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Premier League managers may hate the Saturday lunchtime kick-off – but it's their own clubs they should be blaming

Premier League
(Image credit: PA)

There are lessons to be learned from 2020 and one of them is that 12.30pm on a Saturday is the worst time in the week. Few knew it, admittedly, before Ole Gunnar Solskjaer and Jurgen Klopp alerted the wider world to its horrors. 

“Nearly a crime,” said the Liverpool manager, whose side kick off at 12.30 this weekend. “To set us up at 12.30 on Saturday is an absolute joke,” said his Manchester United counterpart after winning 3-1 in a 12.30 kick-off at Goodison Park.

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Amid legitimate concerns about player workload and injuries, the added complications of a compressed fixture list caused by Covid-19 and the sadly all too familiar suggestion that someone, somewhere is conspiring against them for reasons no one can fully explain, not least because there aren’t any, lies a lack of understanding of the environment that Premier League clubs have created to boost their own bank balances.

The 12.30 kick-off is a product of the broadcasting deals the Premier League has struck, which make organising the weekend schedule tougher. While games are currently being broadcast at other times as supporters are not allowed in, such as 3pm on a Saturday, 7.15pm on a Sunday and 5.30pm on a Monday, that is a temporary measure and the division sold five weekend (and two midweek or Bank Holiday) packages of rights in its current deal.

Jurgen Klopp

(Image credit: PA Images)

Broadly, they work out at 12.30 and 5.30 on Saturdays, 2.00 and 4.30 on Sundays and a Monday (or occasionally Friday) evening game. Sky bought four of those packages. BT got one: 12.30 on a Saturday.

In addition, Sky have the first pick of weekend games in any round and BT the second pick. Therefore, Sky will show Chelsea versus Tottenham this week, just as they plumped for Tottenham against Manchester City last weekend and City’s clash with Liverpool before the international break. BT’s second pick qualifies them for any game except those that cannot be staged on a Saturday: so when Tottenham, Arsenal and Leicester play Europa League games on a Thursday, they will not feature under 48 hours later.

Sometimes, the second ‘best’ choice of a round of fixtures is obvious: Everton against Manchester United in the week when Liverpool travelled to City. At others it might not be so clear – this weekend, when Brighton versus Liverpool is on BT, is a case in point – but when Tottenham, Arsenal and Leicester cannot feature on Saturday, that second pick is still likelier to involve one of Chelsea, Liverpool or the Manchester clubs.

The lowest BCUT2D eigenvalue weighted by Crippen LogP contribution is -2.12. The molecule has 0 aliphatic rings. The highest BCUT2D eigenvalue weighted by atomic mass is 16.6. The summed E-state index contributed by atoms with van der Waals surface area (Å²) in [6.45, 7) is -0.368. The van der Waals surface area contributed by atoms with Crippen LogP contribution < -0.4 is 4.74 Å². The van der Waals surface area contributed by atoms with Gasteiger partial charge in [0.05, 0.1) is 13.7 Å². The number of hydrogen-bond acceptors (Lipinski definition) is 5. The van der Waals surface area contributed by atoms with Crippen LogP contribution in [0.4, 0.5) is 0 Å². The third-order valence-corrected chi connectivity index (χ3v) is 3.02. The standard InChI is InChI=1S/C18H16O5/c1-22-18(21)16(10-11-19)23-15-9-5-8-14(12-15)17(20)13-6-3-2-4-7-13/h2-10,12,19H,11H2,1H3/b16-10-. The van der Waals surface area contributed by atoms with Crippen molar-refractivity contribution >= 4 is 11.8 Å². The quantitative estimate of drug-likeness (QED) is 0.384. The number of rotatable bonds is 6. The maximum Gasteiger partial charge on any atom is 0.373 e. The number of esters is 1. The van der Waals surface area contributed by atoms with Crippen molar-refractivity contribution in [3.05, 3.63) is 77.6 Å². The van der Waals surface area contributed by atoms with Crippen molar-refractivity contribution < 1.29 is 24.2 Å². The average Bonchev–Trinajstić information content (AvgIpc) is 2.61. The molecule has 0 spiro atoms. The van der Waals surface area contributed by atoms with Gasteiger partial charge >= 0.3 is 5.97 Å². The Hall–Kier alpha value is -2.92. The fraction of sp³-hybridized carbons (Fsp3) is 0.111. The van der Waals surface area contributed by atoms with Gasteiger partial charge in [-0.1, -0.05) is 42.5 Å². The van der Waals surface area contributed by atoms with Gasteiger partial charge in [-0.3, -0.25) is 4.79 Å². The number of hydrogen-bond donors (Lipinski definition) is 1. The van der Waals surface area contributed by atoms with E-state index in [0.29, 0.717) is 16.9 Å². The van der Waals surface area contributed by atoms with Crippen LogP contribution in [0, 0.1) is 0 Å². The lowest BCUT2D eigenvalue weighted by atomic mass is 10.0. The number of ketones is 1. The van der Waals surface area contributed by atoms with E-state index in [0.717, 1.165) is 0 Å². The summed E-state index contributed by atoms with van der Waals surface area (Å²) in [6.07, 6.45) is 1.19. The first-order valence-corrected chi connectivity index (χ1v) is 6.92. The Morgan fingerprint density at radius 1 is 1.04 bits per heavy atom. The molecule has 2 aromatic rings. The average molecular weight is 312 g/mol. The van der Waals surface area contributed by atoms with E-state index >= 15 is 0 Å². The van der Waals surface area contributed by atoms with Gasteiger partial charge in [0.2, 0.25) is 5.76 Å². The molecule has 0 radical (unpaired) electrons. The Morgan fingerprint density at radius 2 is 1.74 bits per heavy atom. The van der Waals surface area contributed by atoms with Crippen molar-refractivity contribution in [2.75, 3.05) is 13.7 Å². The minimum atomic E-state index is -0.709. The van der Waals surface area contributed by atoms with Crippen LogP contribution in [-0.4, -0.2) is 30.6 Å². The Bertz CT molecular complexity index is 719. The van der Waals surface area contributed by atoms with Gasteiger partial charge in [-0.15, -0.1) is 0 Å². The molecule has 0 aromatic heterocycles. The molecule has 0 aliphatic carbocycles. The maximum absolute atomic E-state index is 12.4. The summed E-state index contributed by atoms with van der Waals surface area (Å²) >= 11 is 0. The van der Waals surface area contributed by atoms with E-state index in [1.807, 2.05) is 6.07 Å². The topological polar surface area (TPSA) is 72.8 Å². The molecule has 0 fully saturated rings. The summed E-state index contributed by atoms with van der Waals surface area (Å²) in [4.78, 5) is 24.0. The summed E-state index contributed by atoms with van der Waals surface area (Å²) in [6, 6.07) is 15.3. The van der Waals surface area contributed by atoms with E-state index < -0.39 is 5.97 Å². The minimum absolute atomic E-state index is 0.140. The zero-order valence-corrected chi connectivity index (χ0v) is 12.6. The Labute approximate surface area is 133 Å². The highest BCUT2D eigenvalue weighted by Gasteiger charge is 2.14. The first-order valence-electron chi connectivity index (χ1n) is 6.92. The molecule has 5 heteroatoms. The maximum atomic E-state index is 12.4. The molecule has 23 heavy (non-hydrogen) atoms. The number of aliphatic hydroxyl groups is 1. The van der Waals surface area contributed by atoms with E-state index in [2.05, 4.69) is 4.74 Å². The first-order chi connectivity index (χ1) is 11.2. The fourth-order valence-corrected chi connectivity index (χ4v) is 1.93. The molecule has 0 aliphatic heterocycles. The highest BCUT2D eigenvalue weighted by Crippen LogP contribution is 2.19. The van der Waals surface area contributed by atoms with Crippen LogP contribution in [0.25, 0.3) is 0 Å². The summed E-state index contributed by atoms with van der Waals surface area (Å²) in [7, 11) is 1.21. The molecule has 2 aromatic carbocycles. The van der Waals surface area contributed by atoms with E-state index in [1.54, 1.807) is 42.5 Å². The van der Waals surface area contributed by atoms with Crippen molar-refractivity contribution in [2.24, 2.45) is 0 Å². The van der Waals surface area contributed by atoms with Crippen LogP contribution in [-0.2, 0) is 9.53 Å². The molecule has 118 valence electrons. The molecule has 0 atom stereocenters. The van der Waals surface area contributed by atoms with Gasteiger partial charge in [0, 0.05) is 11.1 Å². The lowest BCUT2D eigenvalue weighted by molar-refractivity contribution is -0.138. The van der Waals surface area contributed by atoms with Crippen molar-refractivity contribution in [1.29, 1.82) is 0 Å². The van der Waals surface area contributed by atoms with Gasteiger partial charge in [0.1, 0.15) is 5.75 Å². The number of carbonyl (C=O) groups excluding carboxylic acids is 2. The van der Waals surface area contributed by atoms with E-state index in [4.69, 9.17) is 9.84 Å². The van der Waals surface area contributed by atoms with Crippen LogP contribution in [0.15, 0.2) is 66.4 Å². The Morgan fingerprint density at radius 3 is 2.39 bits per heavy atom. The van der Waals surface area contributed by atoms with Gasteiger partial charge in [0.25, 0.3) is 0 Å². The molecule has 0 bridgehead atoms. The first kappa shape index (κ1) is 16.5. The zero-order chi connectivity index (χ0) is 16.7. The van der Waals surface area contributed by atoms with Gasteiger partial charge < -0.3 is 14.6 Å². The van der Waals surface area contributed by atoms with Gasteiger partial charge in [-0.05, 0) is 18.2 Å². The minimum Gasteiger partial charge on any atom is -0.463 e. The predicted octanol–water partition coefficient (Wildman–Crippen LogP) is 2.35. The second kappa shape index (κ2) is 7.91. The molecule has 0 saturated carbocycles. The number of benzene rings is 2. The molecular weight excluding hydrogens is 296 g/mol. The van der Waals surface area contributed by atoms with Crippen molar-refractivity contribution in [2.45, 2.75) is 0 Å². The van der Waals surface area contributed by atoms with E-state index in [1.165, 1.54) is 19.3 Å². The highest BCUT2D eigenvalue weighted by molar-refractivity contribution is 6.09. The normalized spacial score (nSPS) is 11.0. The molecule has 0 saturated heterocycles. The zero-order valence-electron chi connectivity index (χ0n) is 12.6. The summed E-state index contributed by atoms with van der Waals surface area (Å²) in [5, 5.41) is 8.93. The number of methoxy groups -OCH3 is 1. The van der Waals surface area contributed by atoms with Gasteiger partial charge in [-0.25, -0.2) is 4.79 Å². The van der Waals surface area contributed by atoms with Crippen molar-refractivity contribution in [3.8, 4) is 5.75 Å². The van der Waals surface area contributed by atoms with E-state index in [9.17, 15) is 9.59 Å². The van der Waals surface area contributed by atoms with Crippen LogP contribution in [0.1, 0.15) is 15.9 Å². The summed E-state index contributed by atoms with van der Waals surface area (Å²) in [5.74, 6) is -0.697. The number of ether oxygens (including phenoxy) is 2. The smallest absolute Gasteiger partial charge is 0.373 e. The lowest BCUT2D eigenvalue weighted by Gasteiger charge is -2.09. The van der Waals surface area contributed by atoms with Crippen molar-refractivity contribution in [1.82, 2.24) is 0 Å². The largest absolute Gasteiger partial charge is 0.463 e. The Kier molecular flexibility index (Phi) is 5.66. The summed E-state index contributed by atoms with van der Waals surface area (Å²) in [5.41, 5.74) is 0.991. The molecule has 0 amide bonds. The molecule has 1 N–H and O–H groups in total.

And here the Premier League policy of having multiple broadcast partners – devised, of course, to up the bidding and raise more money – corners clubs into the 12.30 slot. Sky have long liked to show the standout fixture on a Sunday afternoon but, with the flexibility of multiple slots, can use their premier game on different days: Tottenham versus City was on a Saturday, whereas Chelsea against Spurs is a Sunday match. BT Sport cannot: they have one flagship slot on a weekend.

Now fast forward to next year. Instead of playing Fantasy League, play Fantasy TV Executive League and look at the fixture lists on the weekends after Europa League games. On February 20, Arsenal against Manchester City will presumably be the first pick, leaving the Merseyside derby or Manchester United against Newcastle at 12.30 on Saturday. The following week, Chelsea’s meeting with Manchester United stands out and, with Leicester against Arsenal requiring a Sunday slot, that might mean Liverpool’s trip to Sheffield United is at Klopp’s favourite time. March 13? Sky would probably take the North London derby, meaning the Saturday 12.30 could be Leeds against Chelsea, Manchester United versus West Ham or Liverpool’s visit to Wolves.

All of which could generate complaints, especially when the kick-offs of midweek Champions League games are known. But, like the PR disaster of pay-per-view, it is a situation that clubs have created with a money-grabbing approach.

A single broadcaster would be preferable, whether in terms of making it cheaper for fans and because Sky’s Premier League coverage is substantially better than BT’s (in this view, anyway), but it would also be easier to arrange the fixture list.

Instead, they sold the Saturday 12.30 package to BT who, for their £295 million a year (or £9.2 million per game), probably do not want a weekly date with Burnley. In football’s culture of complaining and permanent notion that everything is someone else’s fault, managers either ignore or do not understand the culpability of their clubs, whether owners, chairmen or chief executives. The Premier League and its broadcasters are convenient punchbags, but the Premier League is a member organisation of 20 clubs who benefit from a deal that makes them £8 billion over three years. And they pursued the policy that gave 12.30 at Saturday its strange importance.

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